DESCRIPTION OF THE PREFERRED EMBODIMENTS Referring now more specifically to FIG. 1, there is shown a dielectric web 2 which has a leading end 4 and a pair of transverse edges 6, 8. It is noted that the dielectric web 2 has a plurality of undulating sections 10 which are transversely directed and define a plurality of longitudinal grooves 12. These undulating sections 10 provide a reservoir of material in the restricted width dielectric web 2 which facilitate transverse expansion to an enlarged width in a manner which will be described in detail below. While for convenience of illustration reference herein will be made to a dielectric web 2 having undulating sections 10, it will be appreciated that various forms of profile which provide for subsequent transverse expansion of restricted portions of the dielectric web 2 may be employed. The term nonplanar portions, and words of similar import, as used herein shall refer to departures from a generally planar, flat web profile, which departures reduce the transverse width of the web and provide a reservoir of material which facilitates subsequent trans-verse expansion of the web to an enlarged width. In general, the expression will contemplate changes in direction of the web as it extends in a transverse direction and include bends or folds which have at least a component extending in a transverse direction, but will not contemplate mere variations in web thickness.
Referring now to FIG. 2, there is shown a multiwidth laminate of this invention. The laminate has an undulating dielectric web 2 which is secured to a superposed electrically conductive metal strip 16, which is generally of foil or sheet thickness. The dielectric web 2 is adhesively bonded to the metal strip 16 by means of a number of adhesive sections 18 which are generally longitudinally directed and transversely spaced with respect to each other. The adhesive sections 18 are preferably, but not necessarily, longitudinally substantially continuous.
In a preferred form of this invention the metal strip 16 will be an electrically conductive strip having a thickness of about 0.00014 inch to 0.010 inch. The smaller gauges are generally preferred for end uses such as eapacitor coils, while the larger gauges are generally preferred for heavy duty transfomers and the like. While numeous strip materials may be employed, aluminum and copper are among the preferred materials because they are highly conductive and relatively inexpensive.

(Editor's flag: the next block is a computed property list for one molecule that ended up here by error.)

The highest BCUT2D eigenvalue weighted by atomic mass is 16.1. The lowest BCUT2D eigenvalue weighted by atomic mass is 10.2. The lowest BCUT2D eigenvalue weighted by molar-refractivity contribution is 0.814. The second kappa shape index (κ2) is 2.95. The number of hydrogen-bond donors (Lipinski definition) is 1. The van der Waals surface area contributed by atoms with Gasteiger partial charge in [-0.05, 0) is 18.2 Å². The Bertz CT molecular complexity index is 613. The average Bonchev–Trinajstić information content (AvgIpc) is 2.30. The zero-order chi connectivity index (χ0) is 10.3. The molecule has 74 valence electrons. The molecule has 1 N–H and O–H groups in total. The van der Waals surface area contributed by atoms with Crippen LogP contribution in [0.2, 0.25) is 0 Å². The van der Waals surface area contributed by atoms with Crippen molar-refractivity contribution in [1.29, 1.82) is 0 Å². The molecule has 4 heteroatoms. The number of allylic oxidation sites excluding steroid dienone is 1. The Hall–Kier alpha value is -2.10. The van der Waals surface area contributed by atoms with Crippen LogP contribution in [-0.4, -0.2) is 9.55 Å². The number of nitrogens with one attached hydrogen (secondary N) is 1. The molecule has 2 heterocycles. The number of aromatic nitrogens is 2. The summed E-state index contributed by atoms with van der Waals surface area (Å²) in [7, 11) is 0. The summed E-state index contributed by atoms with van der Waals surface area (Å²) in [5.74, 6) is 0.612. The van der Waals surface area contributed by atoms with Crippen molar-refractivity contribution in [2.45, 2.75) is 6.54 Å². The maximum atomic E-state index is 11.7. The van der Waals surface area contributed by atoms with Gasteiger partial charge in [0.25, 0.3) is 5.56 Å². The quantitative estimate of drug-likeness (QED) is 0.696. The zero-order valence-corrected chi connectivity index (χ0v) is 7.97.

With respect to the dielectric web 2 one of the preferred materials is paper, such as impregnated natural kraft having a thickness of about 0.0003 to 0.005 inch. Also uniquely suited for use with this invention are a wide range of plastic films including polyethylene, polyester, vinyl, polyvinyl chloride and polycarbonate having a thickness of about 0.00015 to 0.005 inch. The dielectric Web 2 shown in FIGS. 1 and 2 may be a plastic material which has been provided with undulations in any convenient manner, such as by extrusion and/or formation between a pair of mated roller dies.
With respect to adhesives, any adhesive which will effectively bond the two materials at the desired predetermined locations and will not deteriorate under winding tensions and exposure to a wide range of atmospheric conditions is suitable. Typical of suitable materials are thermoplastics, such as polyurethane, vinyl-s, polyesters, polyamides and epoxides. Hot melt adhesives such as parafiin waxes, microcrystalline waxes, natural waxes and asphalt and coal based products may also be employed. Also suitable for use with certain dielectric materials are water based adhesives such as casein neoprenes, latexes, styrene butadiene rubber and polyvinylacetates.
While it is important to establish the laminate of this invention by bonding the conductive strip to the dielectric web in the manner described herein, it will be appreciated that with some combinations of materials this may be accomplished by direct bonding of one material to the other without the use of an independent adhesive. For simplicity of description the terms adhesively secured, adhesively bonded and words of similar import shall be deemed to include both bonding by means of an independent adhesive and by self-bonding without the use of a separate adhesive material. Also, while reference will generally be made herein to a bond between the dielectric web and conductive strip, it will be appreciated that a number of bonded regions may be provided so long as the freedom of transverse expansion through displacement of nonplanar portions of the dielectric web is preserved.
Referring once again to FIG. 2, it is seen that the multiple width metal strip 16 is longitudinally severed at a number of locations by means of slitters 20 in order to establish a number of individual laminated strips having metal strips 16a to which are secured a number of dielectric webs 2a. It is noted that the adhesive is preferably applied generally transversely centrally of each individual metal strip 16a. The adhesive preferably covers less than about two-thirds of the surface area of the surface of the metal strip 16a to which web 2a is secured. This results'in the restricted width dielectric W-eb 2a having a substantially equal width to the individual metal strip 16a. This restricted width is provided by nonplanar portions in the form of undulating surfaces disposed intermediate the adhesive section 18 and the transverse edges 8, 6. Division by means of slitters 2.0 is eifected at positions generally midway between adjacent adhesive sections 18. While the preferred form of this embodiment of the invention contemplates the use of generally centrally disposed substantially continuous adhesive sections 18, it will be appreciated that the invention is not so limited. Longitudinally discontinuous sections, for example, may be employed. Other patterns of adhesive which elfectively secure the dielectric 2a to a metal strip 16a in such a fashion as to provide a strong, durable bond while establishing a restricted width dielectric web 2a with nonplanar portions being free to expand in a transverse direction in order to create an increased width may be employed.